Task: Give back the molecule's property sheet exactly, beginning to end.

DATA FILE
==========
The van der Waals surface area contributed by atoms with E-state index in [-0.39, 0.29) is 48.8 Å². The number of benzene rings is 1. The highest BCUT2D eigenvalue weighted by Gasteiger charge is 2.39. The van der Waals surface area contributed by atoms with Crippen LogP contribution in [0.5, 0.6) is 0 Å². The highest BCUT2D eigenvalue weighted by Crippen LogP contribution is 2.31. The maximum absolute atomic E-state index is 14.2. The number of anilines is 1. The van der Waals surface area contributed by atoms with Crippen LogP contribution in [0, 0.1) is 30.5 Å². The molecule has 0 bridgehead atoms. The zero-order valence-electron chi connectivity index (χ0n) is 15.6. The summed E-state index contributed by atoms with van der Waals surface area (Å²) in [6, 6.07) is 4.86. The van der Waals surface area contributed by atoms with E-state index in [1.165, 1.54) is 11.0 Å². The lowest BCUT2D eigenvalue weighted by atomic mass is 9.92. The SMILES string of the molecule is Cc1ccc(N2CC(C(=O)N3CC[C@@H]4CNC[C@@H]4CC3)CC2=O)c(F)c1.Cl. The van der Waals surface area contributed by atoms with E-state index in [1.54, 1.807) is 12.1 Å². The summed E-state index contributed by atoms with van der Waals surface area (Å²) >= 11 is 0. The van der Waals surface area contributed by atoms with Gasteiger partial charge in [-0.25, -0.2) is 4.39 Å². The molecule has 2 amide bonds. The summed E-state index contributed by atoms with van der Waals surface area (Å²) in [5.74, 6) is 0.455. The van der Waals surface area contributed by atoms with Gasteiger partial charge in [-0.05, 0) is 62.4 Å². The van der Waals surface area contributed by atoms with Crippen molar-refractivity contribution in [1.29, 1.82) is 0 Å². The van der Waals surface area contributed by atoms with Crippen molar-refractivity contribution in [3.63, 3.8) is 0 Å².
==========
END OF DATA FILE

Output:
The van der Waals surface area contributed by atoms with E-state index in [-0.39, 0.29) is 48.8 Å². The number of benzene rings is 1. The highest BCUT2D eigenvalue weighted by Gasteiger charge is 2.39. The van der Waals surface area contributed by atoms with Crippen LogP contribution in [0.5, 0.6) is 0 Å². The highest BCUT2D eigenvalue weighted by Crippen LogP contribution is 2.31. The maximum absolute atomic E-state index is 14.2. The number of anilines is 1. The van der Waals surface area contributed by atoms with Crippen LogP contribution in [0, 0.1) is 30.5 Å². The molecule has 0 bridgehead atoms. The zero-order valence-electron chi connectivity index (χ0n) is 15.6. The summed E-state index contributed by atoms with van der Waals surface area (Å²) in [6, 6.07) is 4.86. The van der Waals surface area contributed by atoms with E-state index in [1.165, 1.54) is 11.0 Å². The lowest BCUT2D eigenvalue weighted by atomic mass is 9.92. The SMILES string of the molecule is Cc1ccc(N2CC(C(=O)N3CC[C@@H]4CNC[C@@H]4CC3)CC2=O)c(F)c1.Cl. The van der Waals surface area contributed by atoms with E-state index in [1.54, 1.807) is 12.1 Å². The summed E-state index contributed by atoms with van der Waals surface area (Å²) >= 11 is 0. The van der Waals surface area contributed by atoms with Gasteiger partial charge in [-0.25, -0.2) is 4.39 Å². The molecule has 2 amide bonds. The summed E-state index contributed by atoms with van der Waals surface area (Å²) in [5.74, 6) is 0.455. The van der Waals surface area contributed by atoms with Gasteiger partial charge in [-0.05, 0) is 62.4 Å². The van der Waals surface area contributed by atoms with Crippen molar-refractivity contribution in [1.29, 1.82) is 0 Å². The van der Waals surface area contributed by atoms with Crippen molar-refractivity contribution in [3.63, 3.8) is 0 Å².